Italy’s foreign aid was 0.21 percent of its GDP in 2008 compared with
top-of-the-heap Sweden with a ratio of 0.99 percent. However, Mr Gates gave a
pass to the United States which was dead last on the list of 30 OECD countries
with 0.19 percent because President Obama “proposed to double giving.”

Bill Gates is a firm believer that official
aid is a force for good, ignoring many experts’ claim that foreign aid is
significantly wasted and promotes corruption in the poorest of poor countries.
Perhaps the decision by the Italian government actually makes more sense.

Regarding the newspaper interviews, the New York Post picked up the two messages
and reported that “In a rare public jab” the Microsoft founder “ripped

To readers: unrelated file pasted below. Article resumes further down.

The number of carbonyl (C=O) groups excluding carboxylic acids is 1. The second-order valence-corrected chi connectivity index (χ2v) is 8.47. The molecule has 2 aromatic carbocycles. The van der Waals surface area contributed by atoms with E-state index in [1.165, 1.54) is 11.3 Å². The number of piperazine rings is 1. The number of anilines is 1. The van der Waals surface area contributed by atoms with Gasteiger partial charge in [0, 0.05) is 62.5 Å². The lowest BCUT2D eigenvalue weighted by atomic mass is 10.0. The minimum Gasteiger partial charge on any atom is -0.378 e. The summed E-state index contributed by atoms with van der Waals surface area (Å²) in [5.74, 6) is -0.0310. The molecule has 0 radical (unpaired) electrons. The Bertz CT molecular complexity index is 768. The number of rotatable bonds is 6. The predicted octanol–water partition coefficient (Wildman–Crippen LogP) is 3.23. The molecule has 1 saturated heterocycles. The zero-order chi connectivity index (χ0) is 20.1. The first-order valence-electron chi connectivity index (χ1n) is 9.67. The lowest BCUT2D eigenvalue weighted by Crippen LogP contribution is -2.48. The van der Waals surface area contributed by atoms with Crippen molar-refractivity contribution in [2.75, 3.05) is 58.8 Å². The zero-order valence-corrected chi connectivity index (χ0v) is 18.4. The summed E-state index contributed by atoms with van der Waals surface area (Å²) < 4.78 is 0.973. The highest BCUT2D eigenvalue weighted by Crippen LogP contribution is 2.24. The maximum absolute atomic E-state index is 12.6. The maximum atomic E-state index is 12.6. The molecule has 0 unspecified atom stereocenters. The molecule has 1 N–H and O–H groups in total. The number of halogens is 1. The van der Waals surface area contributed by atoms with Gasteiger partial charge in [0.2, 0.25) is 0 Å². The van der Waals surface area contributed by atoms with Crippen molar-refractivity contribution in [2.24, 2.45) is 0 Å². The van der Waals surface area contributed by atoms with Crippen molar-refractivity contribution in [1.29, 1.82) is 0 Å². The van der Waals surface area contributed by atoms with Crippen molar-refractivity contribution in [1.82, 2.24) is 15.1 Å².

Berlusconi’s ‘stinginess’ with foreign aid and put him at the top of his ‘list
of shame.’” Gates went on to further personalize his attack by stating to the Frankfurter Rundschau “Dear Silvio, I am
sorry to make things difficult for you, but you are ignoring the poor people of
the world.” Gates gave another interview with the Süddeutsche Zeitung on the same theme, embellishing his remarks with
additional shamelessness: “Rich people spend a lot more money on their own
problems – like baldness – than they do to fight malaria” – an apparent
reference to Mr Berlusconi’s meticulous attention to personal appearance.

Does being the richest man in the world
entitle Bill Gates to humiliate heads of government, duly elected in a

The verbal assault on Mr Berlusconi was
truly inopportune, coming only a few weeks after he was physically attacked by
a deranged, hate-filled leftist at a political rally in Milan. While still in